In the Press
Monday, August 19, 2019How High are Infrastructure Costs? Analyzing Interstate Construction Spending The Brookings Institution
Friday, August 16, 2019Trump's Greenland Folly: 'Not As Simple As Buying A Resort' Law360
Friday, August 16, 2019Claims: Migrant Children Molested in U.S.-Funded Foster Care The Associated Press
Friday, August 16, 2019Interview with Gordon Silverstein about Yale Law School's Ph.D. in Law Program PrawfsBlawg
Monday, April 4, 2016
Bernstein Symposium, April 7–8, to Focus on Art and Human Rights
The Robert L. Bernstein International Human Rights Symposium will be held April 7–8, 2016. This year’s event is part of JUNCTURE: Explorations in Art and Human Rights. The symposium will feature conversations with JUNCTURE’s visiting artists, who are collaborating on creative projects with law and graduate students. It will include international artists, advocates, and curators whose work engages with human rights issues.
Poet, teacher, and activist Carolyn Forché will give a keynote address on Thursday afternoon, April 7, that will be part talk and part poetry reading. Her first book of poetry, Gathering the Tribes, won the Yale Series of Younger Poets 1975 Competition. Forché’s poems are often about violence, suffering, and memory, and she is known for coining the term “poetry of witness.” View the program here.
“This year’s Bernstein Symposium will reflect the interdisciplinary approach our initiative has taken to exploring the relationships between human rights and the arts,” said Professor James Silk, director of Yale Law School’s Schell Center for International Human Rights and of JUNCTURE. “We want to bring the perspectives of artists, scholars, and human rights practitioners to bear on such issues as the ethics of representing suffering, loss, and atrocity and the potential of the arts to foster awareness, empathy, or action.”
On Friday at 5:10 p.m., there will be a town-hall-style discussion on “The Concept of Efficacy in Art” that will include speakers from earlier panels and additional participants. The discussion will consider how—if at all—art might be effective, whether by dignifying its subjects through representation, spurring other social change, or shifting modes of thought or perception.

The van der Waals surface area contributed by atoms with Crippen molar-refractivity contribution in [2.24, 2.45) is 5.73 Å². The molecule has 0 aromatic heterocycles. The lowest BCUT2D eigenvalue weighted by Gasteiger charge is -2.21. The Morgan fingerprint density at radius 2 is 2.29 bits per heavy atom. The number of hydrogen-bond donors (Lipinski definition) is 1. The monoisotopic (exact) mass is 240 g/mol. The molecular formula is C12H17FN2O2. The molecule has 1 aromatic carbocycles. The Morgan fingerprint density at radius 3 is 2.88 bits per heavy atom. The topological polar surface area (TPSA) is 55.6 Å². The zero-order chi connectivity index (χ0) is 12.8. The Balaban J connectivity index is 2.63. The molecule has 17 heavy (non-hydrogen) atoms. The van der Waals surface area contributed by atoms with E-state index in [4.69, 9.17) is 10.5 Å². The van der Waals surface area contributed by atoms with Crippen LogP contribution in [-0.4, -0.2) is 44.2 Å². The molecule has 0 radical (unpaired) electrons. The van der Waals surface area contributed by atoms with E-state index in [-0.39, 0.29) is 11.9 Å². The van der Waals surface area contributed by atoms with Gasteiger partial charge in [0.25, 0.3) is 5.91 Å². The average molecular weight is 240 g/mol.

David Kim ’17, curator and deputy director of JUNCTURE, said, “The symposium is also a chance to reflect on what has been a year of exciting firsts: a new seminar at the Law School, a new model of collaborative research between artists and graduate students, and a new fellowship program for Yale MFAs. The initiative will continue in similar form next year, including a series of public lectures in the fall.”
The JUNCTURE visiting artists—Dipika Guha, Chitra Ganesh, Mariam Ghani, and Amalia Pica, will discuss their work, each of them in conversation with a lawyer or scholar. Three panels will spotlight current aspects of the intersection between international human rights and art: the destruction of cultural property in Syria, artistic responses by a Berlin-based artist collective to Europe’s handling of its refugee influx, and pressures on the right to freedom of expression in Cairo.
On Friday afternoon, a conversation with Sara El Adl from the Townhouse Gallery in Cairo will address the pressures of government censorship and consider the role of Egyptian artists in archiving important political events and building a healthy civil society.
The Bernstein Symposium is sponsored by the Orville H. Schell, Jr. Center for International Human Rights at Yale Law School and the Robert L. Bernstein International Human Rights Fellowship Program. JUNCTURE is made possible by generous support from the Robina Foundation and the Oscar M. Ruebhausen Fund at Yale Law School. For more information on JUNCTURE, visit the initiative’s website.